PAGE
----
The post Practical Preps: Backyard Projects Big and Small appeared first on The Prepper Journal.

The Case for Hybrid Seeds

7 Feb

Written by R. Ann Parris on The Prepper Journal.

Once we join this prepper culture, we start getting pushed toward heirloom seed stockpiles. There’s definitely value in heirloom and open pollinated. There’s also a reason we developed hybrids.

They have some big benefits, see, especially for preppers in crunch time. There’s some considerations that can help us decide when those benefits outweigh heirlooms/OPs, when true-seed options are better, and when it really just doesn’t matter which we choose.

*Also consider foreign domestic crops and wild edibles for challenging conditions. This is “don’t hate on hybrids – they’re wicked helpful” not “hybrids are the one and only way”.

Quickie Snippets

One – The defining characteristic of heirloom/OP’s is that we can harvest their seed, replant it, and reliably get the exact same plant all over again. (OP’s are basically a younger version of heirlooms; like having a 1980’s pickup versus a 1920’s pickup.) Not so of hybrids – second-generation hybrids are a crap shoot.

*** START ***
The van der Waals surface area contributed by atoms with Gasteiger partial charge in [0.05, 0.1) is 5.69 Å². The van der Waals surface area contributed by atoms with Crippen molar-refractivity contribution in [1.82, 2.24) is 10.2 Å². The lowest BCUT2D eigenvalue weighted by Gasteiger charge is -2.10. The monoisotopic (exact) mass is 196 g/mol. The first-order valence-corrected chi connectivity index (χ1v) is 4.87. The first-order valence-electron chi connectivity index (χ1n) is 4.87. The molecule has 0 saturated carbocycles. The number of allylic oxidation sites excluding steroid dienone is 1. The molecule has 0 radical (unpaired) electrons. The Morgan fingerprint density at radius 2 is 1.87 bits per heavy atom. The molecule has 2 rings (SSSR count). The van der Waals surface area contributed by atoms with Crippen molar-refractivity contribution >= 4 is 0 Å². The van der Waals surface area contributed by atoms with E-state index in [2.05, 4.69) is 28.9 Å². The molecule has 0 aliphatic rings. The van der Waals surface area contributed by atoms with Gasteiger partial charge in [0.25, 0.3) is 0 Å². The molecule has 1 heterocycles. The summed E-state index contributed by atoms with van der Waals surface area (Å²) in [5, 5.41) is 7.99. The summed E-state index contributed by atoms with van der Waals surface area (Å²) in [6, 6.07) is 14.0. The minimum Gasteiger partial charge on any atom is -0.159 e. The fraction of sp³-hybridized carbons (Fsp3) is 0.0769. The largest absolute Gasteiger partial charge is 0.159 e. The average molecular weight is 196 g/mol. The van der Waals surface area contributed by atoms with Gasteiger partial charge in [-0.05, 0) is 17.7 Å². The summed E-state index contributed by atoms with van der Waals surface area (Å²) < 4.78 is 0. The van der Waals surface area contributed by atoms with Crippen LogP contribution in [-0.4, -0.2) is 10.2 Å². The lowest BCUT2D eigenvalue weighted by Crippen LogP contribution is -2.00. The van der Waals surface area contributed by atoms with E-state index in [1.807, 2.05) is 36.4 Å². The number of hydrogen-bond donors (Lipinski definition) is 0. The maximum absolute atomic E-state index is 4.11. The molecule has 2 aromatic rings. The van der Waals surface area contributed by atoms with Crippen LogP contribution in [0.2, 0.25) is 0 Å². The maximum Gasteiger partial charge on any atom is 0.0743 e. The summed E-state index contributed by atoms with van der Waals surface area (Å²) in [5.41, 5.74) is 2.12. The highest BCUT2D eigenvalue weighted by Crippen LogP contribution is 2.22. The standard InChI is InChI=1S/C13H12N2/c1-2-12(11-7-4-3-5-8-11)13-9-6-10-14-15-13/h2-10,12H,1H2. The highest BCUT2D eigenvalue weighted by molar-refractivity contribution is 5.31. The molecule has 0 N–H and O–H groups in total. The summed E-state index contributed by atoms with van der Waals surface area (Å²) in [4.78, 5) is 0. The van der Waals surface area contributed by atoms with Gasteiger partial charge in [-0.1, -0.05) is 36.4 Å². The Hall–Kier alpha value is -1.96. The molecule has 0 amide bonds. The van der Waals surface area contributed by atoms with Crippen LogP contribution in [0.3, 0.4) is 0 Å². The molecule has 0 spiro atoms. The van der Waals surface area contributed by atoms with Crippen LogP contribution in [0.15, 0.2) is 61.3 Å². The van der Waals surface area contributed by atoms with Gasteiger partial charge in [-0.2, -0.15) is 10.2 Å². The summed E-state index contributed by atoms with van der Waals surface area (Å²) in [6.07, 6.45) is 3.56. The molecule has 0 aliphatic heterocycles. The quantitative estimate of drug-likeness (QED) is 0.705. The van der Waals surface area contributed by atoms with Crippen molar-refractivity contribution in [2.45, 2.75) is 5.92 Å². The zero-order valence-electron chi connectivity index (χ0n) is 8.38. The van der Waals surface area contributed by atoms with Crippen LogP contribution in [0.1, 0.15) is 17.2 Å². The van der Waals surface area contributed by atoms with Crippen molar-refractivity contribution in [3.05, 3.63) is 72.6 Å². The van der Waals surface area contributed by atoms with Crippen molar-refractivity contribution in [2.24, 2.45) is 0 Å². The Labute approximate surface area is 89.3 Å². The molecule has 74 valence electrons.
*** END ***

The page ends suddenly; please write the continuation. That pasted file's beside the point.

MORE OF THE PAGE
Two – Not all hybrids are GMO. A hybrid is just a crossbreed – a labradoodle specifically created from a Labrador and a poodle. We were breeding hybrid plants long before we had the ability to genetically modify organisms for mass production and planting.

Before anybody goes there: Yes, breeding is genetic modification, but only by the loosest of definitions. By the same looseness of definition, chalk is Information Technology. However, we recognize IT as computer based. So… No, breeding isn’t genetic modification. Breeding is genetic selection – determined/intentional or artificial selection in this case, versus natural selection.